Quidditch: Students make fantasy sport a reality
Currently, there are 226 accredited colleges and universities that have established Quidditch teams through IQA, but unfortunately the College is not yet among them. "We're not on their roster, which is ridiculous," the club's scheduler Chelsea Tyler '13 says. Very prestigious institutions such as Yale University, Massachusetts Institute of Technology, Vassar College and McGill University have gathered at Middlebury to compete for the World Cup in the past, and it is time for Colby to join the ranks.
The co-athletic coordinators, Campbell and Tendai M'ndange-Pfupfu '13, do not want to get ahead of themselves. Quidditch must be passed by the Office of Campus Life before it becomes an official club with funding. The paperwork is currently underway, and the support from the student population thus far has been astounding. "That [Great Hall] dinner in Foss worked at the perfect time," Campbell says. At the event, the group announced its intentions for the Quidditch club to the Hall. Over 100 students were signed up by the end of the night.
The Great Hall Dinner also facilitated the group's search for a faculty advisor. Upon seeing the Head of Instructional Services at Colby Libraries, Marilyn Pukkila, dressed in her best magical garb at the dinner, the tentative Quidditch club leaders immediately knew they had found their ideal advisor. Pukkila is also teaching a religion course for the upcoming JanPlan entitled "Religious Responses to Harry Potter," and the leaders feel that she will be as devoted to the Quidditch club as they are.
Pukkila is excited to be part of the club, but remains realistic about her involvement. "I'd enjoy being an announcer once or twice, but I don't think I could commit to every practice or every game." Regarding the direction of the club, Pukkila explains that "this may be an inter-Colby thing. We'll see what we can do in competing with other teams. If we do get the College's support for that...I think it will happen. It would be a lot of fun to play at the intercollegiate level."
The students are still waiting to receive an updated version of the official rules from IQA, but that is not stopping them from contemplating their future positions on the team. Treasurer Zhanar Seitmagzimova '13 intends to be a beater, and Tyler wants to be one of the three chasers. "I pretty much just want to be Harry Potter in general," M'ndange-Pfupfu says. "I'm not going to hold any dreams about being the snitch...but, that's my dream," he jokes.
Tyler realized from the criteria on the sign-up sheet that there are "people with no experience and people with Quidditch experience," and the team will welcome everyone. "We're not going to have try-outs and cut people...it will be all-inclusive," Seitmagzimova says. When they asked students to indicate what position they may be interested in playing, one student claimed that he was going to be the dragon. This is the type of attitude that the club leaders are striving for. "[We want to have] fun over competition," public relations coordinator Yichen Jiang '13 says, but they also want the team to be good and take the sport seriously. "And even if we do lose," adds M'ndange-Pfupfu, "we'll still take the team out for chocolate frogs."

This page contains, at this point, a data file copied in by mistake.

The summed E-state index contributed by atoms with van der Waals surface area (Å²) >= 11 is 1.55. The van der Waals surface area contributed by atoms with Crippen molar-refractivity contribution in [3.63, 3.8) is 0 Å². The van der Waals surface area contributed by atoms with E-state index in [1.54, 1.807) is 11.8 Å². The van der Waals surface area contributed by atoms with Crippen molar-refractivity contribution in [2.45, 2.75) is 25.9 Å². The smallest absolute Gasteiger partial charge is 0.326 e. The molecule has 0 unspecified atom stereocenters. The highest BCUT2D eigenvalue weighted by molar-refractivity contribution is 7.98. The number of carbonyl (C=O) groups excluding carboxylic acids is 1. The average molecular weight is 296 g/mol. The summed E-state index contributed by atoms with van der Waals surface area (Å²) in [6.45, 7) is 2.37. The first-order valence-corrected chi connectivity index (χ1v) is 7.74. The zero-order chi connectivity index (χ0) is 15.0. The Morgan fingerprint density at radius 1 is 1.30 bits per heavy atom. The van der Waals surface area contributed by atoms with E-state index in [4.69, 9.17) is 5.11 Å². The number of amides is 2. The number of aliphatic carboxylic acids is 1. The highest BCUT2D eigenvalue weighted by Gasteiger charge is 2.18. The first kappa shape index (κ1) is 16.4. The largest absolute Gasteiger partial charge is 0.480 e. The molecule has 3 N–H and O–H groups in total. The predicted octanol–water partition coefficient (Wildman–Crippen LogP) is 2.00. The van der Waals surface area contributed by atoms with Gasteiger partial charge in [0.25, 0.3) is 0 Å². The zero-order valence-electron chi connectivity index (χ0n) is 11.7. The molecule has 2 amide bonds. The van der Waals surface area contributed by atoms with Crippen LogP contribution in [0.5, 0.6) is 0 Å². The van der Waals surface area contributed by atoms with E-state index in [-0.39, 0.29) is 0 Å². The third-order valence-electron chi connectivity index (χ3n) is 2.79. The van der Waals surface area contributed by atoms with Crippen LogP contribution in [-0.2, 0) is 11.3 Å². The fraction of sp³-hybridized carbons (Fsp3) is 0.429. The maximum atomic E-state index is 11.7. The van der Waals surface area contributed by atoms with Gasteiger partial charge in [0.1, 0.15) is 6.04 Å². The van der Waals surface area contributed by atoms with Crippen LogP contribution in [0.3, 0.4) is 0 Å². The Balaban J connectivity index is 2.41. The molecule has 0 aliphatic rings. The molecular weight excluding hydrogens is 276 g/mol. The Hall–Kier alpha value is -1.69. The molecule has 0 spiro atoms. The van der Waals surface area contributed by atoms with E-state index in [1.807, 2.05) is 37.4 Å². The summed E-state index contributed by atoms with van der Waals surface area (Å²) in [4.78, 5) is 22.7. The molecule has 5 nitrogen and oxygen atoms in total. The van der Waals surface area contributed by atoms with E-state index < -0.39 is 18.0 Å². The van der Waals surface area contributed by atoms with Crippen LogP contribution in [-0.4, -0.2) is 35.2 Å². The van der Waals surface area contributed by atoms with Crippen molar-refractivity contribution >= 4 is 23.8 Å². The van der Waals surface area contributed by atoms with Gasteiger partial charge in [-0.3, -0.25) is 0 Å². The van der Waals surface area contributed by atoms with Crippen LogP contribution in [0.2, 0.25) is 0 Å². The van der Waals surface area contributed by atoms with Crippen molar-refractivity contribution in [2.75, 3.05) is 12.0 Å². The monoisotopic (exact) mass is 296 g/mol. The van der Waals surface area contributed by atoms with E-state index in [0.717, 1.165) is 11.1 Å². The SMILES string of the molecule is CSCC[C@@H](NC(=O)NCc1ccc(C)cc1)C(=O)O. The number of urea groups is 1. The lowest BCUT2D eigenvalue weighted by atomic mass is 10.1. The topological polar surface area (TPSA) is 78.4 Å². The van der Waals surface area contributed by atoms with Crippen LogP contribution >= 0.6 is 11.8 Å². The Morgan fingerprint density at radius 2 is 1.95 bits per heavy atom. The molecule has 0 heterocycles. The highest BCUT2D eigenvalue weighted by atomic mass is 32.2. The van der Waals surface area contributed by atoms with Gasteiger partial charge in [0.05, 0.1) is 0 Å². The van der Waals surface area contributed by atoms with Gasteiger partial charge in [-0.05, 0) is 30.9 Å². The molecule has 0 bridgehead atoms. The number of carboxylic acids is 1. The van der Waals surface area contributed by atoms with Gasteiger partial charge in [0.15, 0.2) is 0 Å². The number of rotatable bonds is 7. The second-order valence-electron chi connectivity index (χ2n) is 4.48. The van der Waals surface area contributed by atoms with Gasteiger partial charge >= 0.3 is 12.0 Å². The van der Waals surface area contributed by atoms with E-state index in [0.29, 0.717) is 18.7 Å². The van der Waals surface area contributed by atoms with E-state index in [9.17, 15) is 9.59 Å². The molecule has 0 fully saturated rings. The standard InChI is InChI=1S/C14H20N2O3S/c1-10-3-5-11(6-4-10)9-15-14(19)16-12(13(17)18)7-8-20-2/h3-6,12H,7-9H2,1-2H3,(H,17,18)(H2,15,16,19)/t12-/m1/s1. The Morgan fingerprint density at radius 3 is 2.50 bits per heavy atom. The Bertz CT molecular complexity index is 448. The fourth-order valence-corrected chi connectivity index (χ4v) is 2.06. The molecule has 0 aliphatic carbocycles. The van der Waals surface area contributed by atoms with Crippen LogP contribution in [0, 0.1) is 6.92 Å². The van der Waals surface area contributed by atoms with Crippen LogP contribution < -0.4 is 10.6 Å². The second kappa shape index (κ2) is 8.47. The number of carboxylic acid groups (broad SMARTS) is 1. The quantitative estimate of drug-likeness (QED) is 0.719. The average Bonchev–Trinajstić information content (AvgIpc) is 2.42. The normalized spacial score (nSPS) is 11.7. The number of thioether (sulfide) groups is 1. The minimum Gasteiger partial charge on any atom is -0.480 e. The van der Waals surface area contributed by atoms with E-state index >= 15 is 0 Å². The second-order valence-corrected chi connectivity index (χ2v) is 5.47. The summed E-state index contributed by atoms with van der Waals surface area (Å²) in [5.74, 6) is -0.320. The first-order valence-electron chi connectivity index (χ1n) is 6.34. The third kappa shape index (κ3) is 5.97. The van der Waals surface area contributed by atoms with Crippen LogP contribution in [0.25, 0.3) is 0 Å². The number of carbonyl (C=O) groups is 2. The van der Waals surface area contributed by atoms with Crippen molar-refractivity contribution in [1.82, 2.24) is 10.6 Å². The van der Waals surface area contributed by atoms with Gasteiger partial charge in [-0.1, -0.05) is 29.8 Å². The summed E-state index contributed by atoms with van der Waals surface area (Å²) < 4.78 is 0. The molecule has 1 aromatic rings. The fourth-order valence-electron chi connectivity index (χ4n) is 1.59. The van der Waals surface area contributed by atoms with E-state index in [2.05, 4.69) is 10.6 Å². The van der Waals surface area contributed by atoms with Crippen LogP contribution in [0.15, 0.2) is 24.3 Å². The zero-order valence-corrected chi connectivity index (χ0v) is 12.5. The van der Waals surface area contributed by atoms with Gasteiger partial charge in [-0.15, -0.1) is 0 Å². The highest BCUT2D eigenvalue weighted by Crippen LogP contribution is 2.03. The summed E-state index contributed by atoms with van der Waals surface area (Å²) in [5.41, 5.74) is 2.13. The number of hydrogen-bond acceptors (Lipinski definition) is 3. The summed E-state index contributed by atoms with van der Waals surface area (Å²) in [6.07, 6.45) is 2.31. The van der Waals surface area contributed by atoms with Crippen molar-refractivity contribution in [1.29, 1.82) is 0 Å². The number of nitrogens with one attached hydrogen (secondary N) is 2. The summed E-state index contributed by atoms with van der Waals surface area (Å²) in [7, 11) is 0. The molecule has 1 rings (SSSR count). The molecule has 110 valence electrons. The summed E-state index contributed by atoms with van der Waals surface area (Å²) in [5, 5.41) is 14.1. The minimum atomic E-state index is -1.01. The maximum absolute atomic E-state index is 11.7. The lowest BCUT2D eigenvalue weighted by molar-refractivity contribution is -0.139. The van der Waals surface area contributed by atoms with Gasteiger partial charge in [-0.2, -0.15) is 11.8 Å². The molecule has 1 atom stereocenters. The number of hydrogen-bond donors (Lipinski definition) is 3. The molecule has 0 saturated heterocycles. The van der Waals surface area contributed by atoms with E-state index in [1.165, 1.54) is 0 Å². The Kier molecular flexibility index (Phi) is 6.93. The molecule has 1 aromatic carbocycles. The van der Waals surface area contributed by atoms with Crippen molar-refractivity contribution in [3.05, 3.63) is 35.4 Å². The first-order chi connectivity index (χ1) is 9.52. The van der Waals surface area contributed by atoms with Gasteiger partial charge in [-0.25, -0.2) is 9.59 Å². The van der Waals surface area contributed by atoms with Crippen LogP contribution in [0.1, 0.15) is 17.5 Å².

Since the club is still in its beginning stages, the leaders are currently focusing on the appearance of the team. "We need capes, which we already have a logo for. We need legit brooms and goggles for safety reasons...[and someone] to manufacture hoops," Tyler says. The practice location remains undecided, but the group hopes to gain access to the field behind Runnals. One or two practices per week is ideal, but Tyler thinks that students will want to practice more in the weeks leading up to the World Cup.
"We've had iPlay come up to us and ask us if we wanted to make Quidditch an iPlay," Tyler says. "But for now we're just going to do scrimmages. We only need fourteen players for the teams, but we have over 100 people signed up," Jiang explains. Although Quidditch will initially be considered a club sport, it has the potential to expand into the athletic department. "Campus Life would house us for a couple of years, and if we were successful then athletics would take us over. Then we'd get athletic funding," Tyler explains. With this immense support, Colby Quidditch would secure the financial resources necessary to attend the prestigious World Cup at Middlebury.
The leaders hope to foster the team dynamic off the field as well. Seitmagzimova says they "want to do other 'non-sportsy' stuff too, like team dinners and movie nights," where they will watch Harry Potter, of course. Similar to the reputations of other sports teams on the Hill, Quidditch parties are on the horizon. "It's all about the butterbeer," Jiang jokes, "and firewhiskey, for people over 21." Be warned: partygoers will need a special password (or the "Alohamora" charm) to gain entry.
As the five friends eagerly await the Student Government Association's approval, their hopes for the Quidditch club continue to escalate. "We were thinking about connecting with CCAK so [the children] could play Quidditch," Seitmagzimova says. Tyler believes that this is the best way to get Waterville involved in the sport, and will further the club's goal to attract a fan base beyond the College.
By creating the Quidditch club, its leaders aim to introduce a sport on the Hill that does not attract the typical sports fanatics. While everyone may not like the same sports, most people can bond over their love for Harry Potter. This is a chance for students, faculty and the Waterville community to be united by their passion for literature. Regardless of the scoreboard, the players and spectators of Colby Quidditch will never be disappointed. They will have played a role in bringing their favorite children's book to life.